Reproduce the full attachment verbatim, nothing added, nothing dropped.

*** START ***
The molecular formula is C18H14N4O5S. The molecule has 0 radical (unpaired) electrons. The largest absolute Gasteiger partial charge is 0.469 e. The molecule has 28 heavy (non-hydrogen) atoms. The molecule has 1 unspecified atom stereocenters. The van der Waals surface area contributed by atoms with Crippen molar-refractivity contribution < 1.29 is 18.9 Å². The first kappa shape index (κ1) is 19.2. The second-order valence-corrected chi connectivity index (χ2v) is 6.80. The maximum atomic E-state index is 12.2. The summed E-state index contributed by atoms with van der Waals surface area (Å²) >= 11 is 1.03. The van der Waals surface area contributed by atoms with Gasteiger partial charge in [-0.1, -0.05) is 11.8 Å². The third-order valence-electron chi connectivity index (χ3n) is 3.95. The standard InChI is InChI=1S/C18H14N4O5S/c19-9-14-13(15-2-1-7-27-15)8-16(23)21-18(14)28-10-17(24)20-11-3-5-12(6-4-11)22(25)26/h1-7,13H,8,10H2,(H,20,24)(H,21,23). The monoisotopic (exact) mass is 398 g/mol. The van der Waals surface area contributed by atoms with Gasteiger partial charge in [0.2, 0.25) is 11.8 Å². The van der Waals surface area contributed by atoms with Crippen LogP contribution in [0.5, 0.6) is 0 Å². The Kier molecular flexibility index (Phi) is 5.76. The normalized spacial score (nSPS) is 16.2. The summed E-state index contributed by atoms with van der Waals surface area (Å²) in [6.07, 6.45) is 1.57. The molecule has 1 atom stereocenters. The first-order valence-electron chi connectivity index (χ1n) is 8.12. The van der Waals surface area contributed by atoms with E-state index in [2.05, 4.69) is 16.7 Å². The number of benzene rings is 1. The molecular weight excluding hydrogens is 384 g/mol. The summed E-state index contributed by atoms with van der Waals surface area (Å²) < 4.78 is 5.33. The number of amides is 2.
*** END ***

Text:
The molecular formula is C18H14N4O5S. The molecule has 0 radical (unpaired) electrons. The largest absolute Gasteiger partial charge is 0.469 e. The molecule has 28 heavy (non-hydrogen) atoms. The molecule has 1 unspecified atom stereocenters. The van der Waals surface area contributed by atoms with Crippen molar-refractivity contribution < 1.29 is 18.9 Å². The first kappa shape index (κ1) is 19.2. The second-order valence-corrected chi connectivity index (χ2v) is 6.80. The maximum atomic E-state index is 12.2. The summed E-state index contributed by atoms with van der Waals surface area (Å²) >= 11 is 1.03. The van der Waals surface area contributed by atoms with Gasteiger partial charge in [-0.1, -0.05) is 11.8 Å². The third-order valence-electron chi connectivity index (χ3n) is 3.95. The standard InChI is InChI=1S/C18H14N4O5S/c19-9-14-13(15-2-1-7-27-15)8-16(23)21-18(14)28-10-17(24)20-11-3-5-12(6-4-11)22(25)26/h1-7,13H,8,10H2,(H,20,24)(H,21,23). The monoisotopic (exact) mass is 398 g/mol. The van der Waals surface area contributed by atoms with Gasteiger partial charge in [0.2, 0.25) is 11.8 Å². The van der Waals surface area contributed by atoms with Crippen LogP contribution in [0.5, 0.6) is 0 Å². The Kier molecular flexibility index (Phi) is 5.76. The normalized spacial score (nSPS) is 16.2. The summed E-state index contributed by atoms with van der Waals surface area (Å²) in [6.07, 6.45) is 1.57. The molecule has 1 atom stereocenters. The first-order valence-electron chi connectivity index (χ1n) is 8.12. The van der Waals surface area contributed by atoms with E-state index in [2.05, 4.69) is 16.7 Å². The number of benzene rings is 1. The molecular weight excluding hydrogens is 384 g/mol. The summed E-state index contributed by atoms with van der Waals surface area (Å²) < 4.78 is 5.33. The number of amides is 2.